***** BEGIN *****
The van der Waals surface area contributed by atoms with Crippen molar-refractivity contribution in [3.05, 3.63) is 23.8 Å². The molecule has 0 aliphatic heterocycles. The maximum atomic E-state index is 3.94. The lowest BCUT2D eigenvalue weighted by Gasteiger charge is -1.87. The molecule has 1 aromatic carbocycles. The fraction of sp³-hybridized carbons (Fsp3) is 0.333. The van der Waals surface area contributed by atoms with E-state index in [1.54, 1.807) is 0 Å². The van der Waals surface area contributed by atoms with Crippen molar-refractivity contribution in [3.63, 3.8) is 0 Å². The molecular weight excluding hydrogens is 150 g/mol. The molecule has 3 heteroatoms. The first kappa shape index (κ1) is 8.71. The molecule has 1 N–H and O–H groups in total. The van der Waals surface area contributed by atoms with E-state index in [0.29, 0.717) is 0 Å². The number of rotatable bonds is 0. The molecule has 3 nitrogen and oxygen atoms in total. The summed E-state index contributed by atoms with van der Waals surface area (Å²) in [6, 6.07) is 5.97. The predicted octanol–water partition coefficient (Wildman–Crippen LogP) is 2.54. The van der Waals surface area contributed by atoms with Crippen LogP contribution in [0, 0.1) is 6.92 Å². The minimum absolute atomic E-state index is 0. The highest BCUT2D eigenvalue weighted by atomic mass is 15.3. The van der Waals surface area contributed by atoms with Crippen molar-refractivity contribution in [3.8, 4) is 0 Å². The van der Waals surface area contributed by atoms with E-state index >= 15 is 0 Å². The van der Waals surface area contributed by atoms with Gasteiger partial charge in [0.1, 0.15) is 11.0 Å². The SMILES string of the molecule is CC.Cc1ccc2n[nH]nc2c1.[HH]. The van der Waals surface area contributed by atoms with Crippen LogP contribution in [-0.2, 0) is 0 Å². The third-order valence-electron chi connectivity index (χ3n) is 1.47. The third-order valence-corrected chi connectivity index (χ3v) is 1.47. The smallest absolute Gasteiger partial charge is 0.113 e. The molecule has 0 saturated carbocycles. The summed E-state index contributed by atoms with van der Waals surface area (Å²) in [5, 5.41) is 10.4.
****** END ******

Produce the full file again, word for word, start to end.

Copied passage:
The van der Waals surface area contributed by atoms with Crippen molar-refractivity contribution in [3.05, 3.63) is 23.8 Å². The molecule has 0 aliphatic heterocycles. The maximum atomic E-state index is 3.94. The lowest BCUT2D eigenvalue weighted by Gasteiger charge is -1.87. The molecule has 1 aromatic carbocycles. The fraction of sp³-hybridized carbons (Fsp3) is 0.333. The van der Waals surface area contributed by atoms with E-state index in [1.54, 1.807) is 0 Å². The van der Waals surface area contributed by atoms with Crippen molar-refractivity contribution in [3.63, 3.8) is 0 Å². The molecular weight excluding hydrogens is 150 g/mol. The molecule has 3 heteroatoms. The first kappa shape index (κ1) is 8.71. The molecule has 1 N–H and O–H groups in total. The van der Waals surface area contributed by atoms with E-state index in [0.29, 0.717) is 0 Å². The number of rotatable bonds is 0. The molecule has 3 nitrogen and oxygen atoms in total. The summed E-state index contributed by atoms with van der Waals surface area (Å²) in [6, 6.07) is 5.97. The predicted octanol–water partition coefficient (Wildman–Crippen LogP) is 2.54. The van der Waals surface area contributed by atoms with Crippen LogP contribution in [0, 0.1) is 6.92 Å². The minimum absolute atomic E-state index is 0. The highest BCUT2D eigenvalue weighted by atomic mass is 15.3. The van der Waals surface area contributed by atoms with Crippen molar-refractivity contribution in [3.8, 4) is 0 Å². The van der Waals surface area contributed by atoms with E-state index >= 15 is 0 Å². The van der Waals surface area contributed by atoms with Gasteiger partial charge in [0.1, 0.15) is 11.0 Å². The SMILES string of the molecule is CC.Cc1ccc2n[nH]nc2c1.[HH]. The van der Waals surface area contributed by atoms with Crippen LogP contribution in [-0.2, 0) is 0 Å². The third-order valence-electron chi connectivity index (χ3n) is 1.47. The third-order valence-corrected chi connectivity index (χ3v) is 1.47. The smallest absolute Gasteiger partial charge is 0.113 e. The molecule has 0 saturated carbocycles. The summed E-state index contributed by atoms with van der Waals surface area (Å²) in [5, 5.41) is 10.4.